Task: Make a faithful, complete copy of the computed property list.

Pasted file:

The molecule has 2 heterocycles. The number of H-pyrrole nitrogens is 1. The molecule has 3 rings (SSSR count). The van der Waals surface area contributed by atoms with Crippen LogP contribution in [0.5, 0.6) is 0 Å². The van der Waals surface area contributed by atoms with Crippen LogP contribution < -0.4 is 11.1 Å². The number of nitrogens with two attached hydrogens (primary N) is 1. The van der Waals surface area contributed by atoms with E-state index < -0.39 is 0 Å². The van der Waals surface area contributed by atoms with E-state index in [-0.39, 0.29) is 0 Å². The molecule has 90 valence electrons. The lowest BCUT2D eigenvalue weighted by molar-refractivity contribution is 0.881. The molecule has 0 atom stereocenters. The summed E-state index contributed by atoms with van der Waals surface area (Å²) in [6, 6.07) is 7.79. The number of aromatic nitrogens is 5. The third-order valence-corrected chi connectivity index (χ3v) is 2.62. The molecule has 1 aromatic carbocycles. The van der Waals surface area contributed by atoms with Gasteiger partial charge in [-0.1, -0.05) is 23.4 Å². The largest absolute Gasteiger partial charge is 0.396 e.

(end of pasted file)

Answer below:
The molecule has 2 heterocycles. The number of H-pyrrole nitrogens is 1. The molecule has 3 rings (SSSR count). The van der Waals surface area contributed by atoms with Crippen LogP contribution in [0.5, 0.6) is 0 Å². The van der Waals surface area contributed by atoms with Crippen LogP contribution < -0.4 is 11.1 Å². The number of nitrogens with two attached hydrogens (primary N) is 1. The van der Waals surface area contributed by atoms with E-state index < -0.39 is 0 Å². The van der Waals surface area contributed by atoms with E-state index in [-0.39, 0.29) is 0 Å². The molecule has 90 valence electrons. The lowest BCUT2D eigenvalue weighted by molar-refractivity contribution is 0.881. The molecule has 0 atom stereocenters. The summed E-state index contributed by atoms with van der Waals surface area (Å²) in [6, 6.07) is 7.79. The number of aromatic nitrogens is 5. The third-order valence-corrected chi connectivity index (χ3v) is 2.62. The molecule has 1 aromatic carbocycles. The van der Waals surface area contributed by atoms with Gasteiger partial charge in [-0.1, -0.05) is 23.4 Å². The largest absolute Gasteiger partial charge is 0.396 e.